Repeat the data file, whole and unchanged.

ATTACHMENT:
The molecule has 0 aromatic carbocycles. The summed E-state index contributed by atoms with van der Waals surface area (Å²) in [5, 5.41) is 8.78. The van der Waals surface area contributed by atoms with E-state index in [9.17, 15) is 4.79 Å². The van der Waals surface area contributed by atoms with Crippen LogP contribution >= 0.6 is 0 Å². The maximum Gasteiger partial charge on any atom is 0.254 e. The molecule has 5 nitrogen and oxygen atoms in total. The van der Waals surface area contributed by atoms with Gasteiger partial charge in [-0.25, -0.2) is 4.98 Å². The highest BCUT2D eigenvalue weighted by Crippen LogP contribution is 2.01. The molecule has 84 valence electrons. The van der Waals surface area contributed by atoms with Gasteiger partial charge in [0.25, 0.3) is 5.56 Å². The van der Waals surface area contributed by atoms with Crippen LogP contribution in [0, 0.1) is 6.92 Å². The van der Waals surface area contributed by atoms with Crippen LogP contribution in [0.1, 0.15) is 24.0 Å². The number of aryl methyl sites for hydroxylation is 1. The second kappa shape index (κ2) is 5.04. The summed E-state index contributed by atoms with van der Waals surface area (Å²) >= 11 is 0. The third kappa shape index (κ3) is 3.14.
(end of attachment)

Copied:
The molecule has 0 aromatic carbocycles. The summed E-state index contributed by atoms with van der Waals surface area (Å²) in [5, 5.41) is 8.78. The van der Waals surface area contributed by atoms with E-state index in [9.17, 15) is 4.79 Å². The van der Waals surface area contributed by atoms with Crippen LogP contribution >= 0.6 is 0 Å². The maximum Gasteiger partial charge on any atom is 0.254 e. The molecule has 5 nitrogen and oxygen atoms in total. The van der Waals surface area contributed by atoms with Gasteiger partial charge in [-0.25, -0.2) is 4.98 Å². The highest BCUT2D eigenvalue weighted by Crippen LogP contribution is 2.01. The molecule has 84 valence electrons. The van der Waals surface area contributed by atoms with Gasteiger partial charge in [0.25, 0.3) is 5.56 Å². The van der Waals surface area contributed by atoms with Crippen LogP contribution in [0, 0.1) is 6.92 Å². The van der Waals surface area contributed by atoms with Crippen LogP contribution in [0.1, 0.15) is 24.0 Å². The number of aryl methyl sites for hydroxylation is 1. The second kappa shape index (κ2) is 5.04. The summed E-state index contributed by atoms with van der Waals surface area (Å²) >= 11 is 0. The third kappa shape index (κ3) is 3.14.